One film I wasn’t sure would ever see a standard release is Rodney Ascher‘s fascinating documentary Room 237, picking apart Stanley Kubrick‘s The Shining. I was happily wrong, as IFC Films has picked it up for a release later in 2012 on VOD and in theaters. Even though it uses and alters footage from not only The Shining, but many Kubrick films including Eyes Wide Shut, 2001: A Space Odyssey and Paths of Glory, the documentary falls under the fair use category, not needing clearance from Warner Bros. [Deadline]
The film is broken down into nine segments, each chapter focusing on a different specific element of The Shining that may reveal hidden clues and hint at at a bigger thematic oeuvre. These range from background art decor of Native Americans and symbols referencing Nazi Germany to camera movement and long dissolves creating subliminal illusions with subtle image juxtaposition. It’s the type of thing you would only notice after obsessively re-watching a film scene by scene, moment by moment, for any peculiarities that might jump out. Some examples go even farther, from mapping out the geography of the hotel to carefully dissecting the bike pattern that young Danny follows. For the die hard fans it’s all very fascinating and extremely revelatory to show potential methods Kubrick was using to subtly manipulate the audience.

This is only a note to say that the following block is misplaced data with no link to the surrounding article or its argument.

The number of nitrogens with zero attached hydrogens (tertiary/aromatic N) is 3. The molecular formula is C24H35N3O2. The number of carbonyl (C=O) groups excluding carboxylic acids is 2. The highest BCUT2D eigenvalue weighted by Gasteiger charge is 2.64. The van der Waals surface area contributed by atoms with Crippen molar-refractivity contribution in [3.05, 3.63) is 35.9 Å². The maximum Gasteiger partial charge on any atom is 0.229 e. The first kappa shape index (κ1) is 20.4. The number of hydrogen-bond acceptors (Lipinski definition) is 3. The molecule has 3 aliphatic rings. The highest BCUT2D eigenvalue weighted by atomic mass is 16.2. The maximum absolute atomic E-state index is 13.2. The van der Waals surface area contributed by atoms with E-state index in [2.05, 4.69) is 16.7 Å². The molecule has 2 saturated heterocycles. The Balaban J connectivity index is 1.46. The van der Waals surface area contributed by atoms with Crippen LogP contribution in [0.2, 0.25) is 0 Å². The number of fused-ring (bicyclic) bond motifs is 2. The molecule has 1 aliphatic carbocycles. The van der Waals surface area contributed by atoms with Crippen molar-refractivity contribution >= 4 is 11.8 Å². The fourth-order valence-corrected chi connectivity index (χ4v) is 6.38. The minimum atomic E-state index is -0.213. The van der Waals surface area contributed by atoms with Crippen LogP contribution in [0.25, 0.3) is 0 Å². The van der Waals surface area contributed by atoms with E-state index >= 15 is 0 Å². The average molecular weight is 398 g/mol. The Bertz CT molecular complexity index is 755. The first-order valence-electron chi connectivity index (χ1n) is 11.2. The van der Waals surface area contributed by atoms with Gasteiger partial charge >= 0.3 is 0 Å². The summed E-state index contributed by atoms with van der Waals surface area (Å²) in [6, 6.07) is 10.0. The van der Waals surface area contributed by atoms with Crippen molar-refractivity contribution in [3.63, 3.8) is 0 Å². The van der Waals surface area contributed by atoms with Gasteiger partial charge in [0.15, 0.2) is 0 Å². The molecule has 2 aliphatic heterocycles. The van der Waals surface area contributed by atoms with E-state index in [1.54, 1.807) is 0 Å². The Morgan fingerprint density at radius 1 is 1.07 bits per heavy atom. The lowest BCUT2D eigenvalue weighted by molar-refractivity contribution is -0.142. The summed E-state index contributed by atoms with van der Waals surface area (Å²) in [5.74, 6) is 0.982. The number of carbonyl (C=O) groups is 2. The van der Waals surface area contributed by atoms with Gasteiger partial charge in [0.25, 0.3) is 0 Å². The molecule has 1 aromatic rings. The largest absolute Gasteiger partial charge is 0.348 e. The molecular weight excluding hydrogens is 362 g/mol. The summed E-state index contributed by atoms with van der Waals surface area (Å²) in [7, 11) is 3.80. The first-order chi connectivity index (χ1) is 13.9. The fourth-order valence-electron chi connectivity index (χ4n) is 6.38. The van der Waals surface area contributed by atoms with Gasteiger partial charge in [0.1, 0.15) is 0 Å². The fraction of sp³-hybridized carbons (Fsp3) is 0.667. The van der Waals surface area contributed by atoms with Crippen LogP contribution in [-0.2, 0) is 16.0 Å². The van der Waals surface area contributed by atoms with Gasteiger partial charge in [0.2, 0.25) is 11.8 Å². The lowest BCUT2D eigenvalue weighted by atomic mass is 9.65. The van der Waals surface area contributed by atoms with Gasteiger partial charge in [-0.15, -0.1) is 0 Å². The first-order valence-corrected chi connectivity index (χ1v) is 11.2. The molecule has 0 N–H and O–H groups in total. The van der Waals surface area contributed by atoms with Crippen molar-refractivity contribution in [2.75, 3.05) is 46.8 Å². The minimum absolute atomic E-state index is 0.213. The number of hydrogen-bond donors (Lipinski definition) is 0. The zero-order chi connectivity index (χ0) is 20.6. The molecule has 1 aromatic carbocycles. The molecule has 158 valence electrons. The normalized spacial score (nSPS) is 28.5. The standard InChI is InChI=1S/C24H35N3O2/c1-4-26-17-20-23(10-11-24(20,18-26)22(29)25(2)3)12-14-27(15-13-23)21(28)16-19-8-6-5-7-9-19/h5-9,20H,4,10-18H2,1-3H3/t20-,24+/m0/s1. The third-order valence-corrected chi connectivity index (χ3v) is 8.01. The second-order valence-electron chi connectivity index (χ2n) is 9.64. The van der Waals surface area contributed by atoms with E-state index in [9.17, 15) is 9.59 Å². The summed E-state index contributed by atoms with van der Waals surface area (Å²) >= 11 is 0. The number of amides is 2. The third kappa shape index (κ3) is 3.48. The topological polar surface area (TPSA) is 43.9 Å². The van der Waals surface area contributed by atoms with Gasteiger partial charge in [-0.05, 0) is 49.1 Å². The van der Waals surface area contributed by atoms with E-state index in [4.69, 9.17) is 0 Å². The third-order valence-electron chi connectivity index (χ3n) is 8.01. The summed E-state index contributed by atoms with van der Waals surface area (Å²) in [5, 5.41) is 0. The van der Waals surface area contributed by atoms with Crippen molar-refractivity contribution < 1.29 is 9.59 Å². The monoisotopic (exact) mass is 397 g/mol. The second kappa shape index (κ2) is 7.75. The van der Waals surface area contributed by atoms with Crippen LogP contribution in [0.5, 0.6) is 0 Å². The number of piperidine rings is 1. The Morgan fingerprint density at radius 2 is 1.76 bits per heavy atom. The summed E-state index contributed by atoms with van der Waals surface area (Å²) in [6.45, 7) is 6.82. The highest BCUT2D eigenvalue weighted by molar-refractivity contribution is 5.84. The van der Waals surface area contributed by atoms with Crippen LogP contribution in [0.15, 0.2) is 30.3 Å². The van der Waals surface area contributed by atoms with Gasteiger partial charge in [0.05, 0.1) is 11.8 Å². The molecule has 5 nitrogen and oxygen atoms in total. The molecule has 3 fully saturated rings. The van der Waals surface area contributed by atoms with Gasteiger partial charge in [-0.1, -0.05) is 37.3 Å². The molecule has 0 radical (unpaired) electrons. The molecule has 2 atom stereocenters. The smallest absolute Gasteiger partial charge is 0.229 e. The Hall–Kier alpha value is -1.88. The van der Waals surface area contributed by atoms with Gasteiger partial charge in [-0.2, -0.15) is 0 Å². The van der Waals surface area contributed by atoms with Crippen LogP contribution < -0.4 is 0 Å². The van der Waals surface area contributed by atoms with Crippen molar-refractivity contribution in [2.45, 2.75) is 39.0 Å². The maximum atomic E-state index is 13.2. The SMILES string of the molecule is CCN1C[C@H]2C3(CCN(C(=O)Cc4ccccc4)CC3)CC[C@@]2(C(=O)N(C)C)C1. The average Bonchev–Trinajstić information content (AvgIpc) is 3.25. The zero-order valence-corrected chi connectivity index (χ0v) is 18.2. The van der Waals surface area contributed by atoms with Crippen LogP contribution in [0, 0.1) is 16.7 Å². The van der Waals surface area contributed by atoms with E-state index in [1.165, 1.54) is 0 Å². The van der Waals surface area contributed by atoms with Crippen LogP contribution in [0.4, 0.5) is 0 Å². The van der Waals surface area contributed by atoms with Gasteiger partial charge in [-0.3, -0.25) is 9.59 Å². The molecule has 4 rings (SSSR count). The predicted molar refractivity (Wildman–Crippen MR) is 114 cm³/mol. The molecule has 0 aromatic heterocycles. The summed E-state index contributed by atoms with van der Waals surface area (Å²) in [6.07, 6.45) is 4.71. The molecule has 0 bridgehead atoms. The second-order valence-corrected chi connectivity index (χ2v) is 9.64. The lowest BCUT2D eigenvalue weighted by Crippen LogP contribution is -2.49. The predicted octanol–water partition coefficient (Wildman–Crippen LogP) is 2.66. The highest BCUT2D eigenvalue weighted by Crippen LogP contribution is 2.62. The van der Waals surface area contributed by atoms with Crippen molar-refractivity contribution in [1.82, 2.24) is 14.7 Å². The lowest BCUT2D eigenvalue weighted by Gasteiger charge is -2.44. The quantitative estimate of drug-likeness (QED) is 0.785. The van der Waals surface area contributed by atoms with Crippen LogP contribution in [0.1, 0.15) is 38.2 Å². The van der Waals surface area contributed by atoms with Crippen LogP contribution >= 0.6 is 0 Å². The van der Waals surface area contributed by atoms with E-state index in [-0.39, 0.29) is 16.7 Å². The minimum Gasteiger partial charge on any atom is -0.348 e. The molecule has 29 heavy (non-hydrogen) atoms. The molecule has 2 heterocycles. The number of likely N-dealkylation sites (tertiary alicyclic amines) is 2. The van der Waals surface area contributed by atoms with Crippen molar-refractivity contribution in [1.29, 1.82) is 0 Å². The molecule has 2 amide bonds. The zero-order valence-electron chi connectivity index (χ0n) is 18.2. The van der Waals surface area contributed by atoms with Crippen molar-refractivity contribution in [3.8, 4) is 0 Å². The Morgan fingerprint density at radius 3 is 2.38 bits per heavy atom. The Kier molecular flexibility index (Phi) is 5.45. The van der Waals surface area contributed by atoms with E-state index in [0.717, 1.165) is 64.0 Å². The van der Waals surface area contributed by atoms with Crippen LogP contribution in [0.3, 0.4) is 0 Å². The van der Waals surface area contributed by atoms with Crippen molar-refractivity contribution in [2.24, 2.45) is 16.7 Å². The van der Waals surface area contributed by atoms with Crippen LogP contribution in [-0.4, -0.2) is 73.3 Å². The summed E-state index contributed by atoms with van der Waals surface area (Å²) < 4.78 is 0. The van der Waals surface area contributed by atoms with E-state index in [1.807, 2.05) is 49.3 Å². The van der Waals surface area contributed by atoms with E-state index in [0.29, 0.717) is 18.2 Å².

Room 237 is also said to show at Cannes Film Festival and New Directors/New Film series in New York.
Are you happy you’ll get a chance to see this documentary?
Every week we dive into the cream of the crop when it comes to home releases, including Blu-ray and DVDs, as well as recommended deals of the week. If we were provided screener copies, we’ll have our own write-up, but if that’s not the case, one can find official descriptions from the distributors. Check out [...]
With a domestic box office gross of just under $4 million and a theatrical roll-out of around 300 theaters, chances are strong only a small portion of those reading this article got to experience Andrew Dominik‘s The Assassination of Jesse James by the Coward Robert Ford on the big screen. In the six years since [...]
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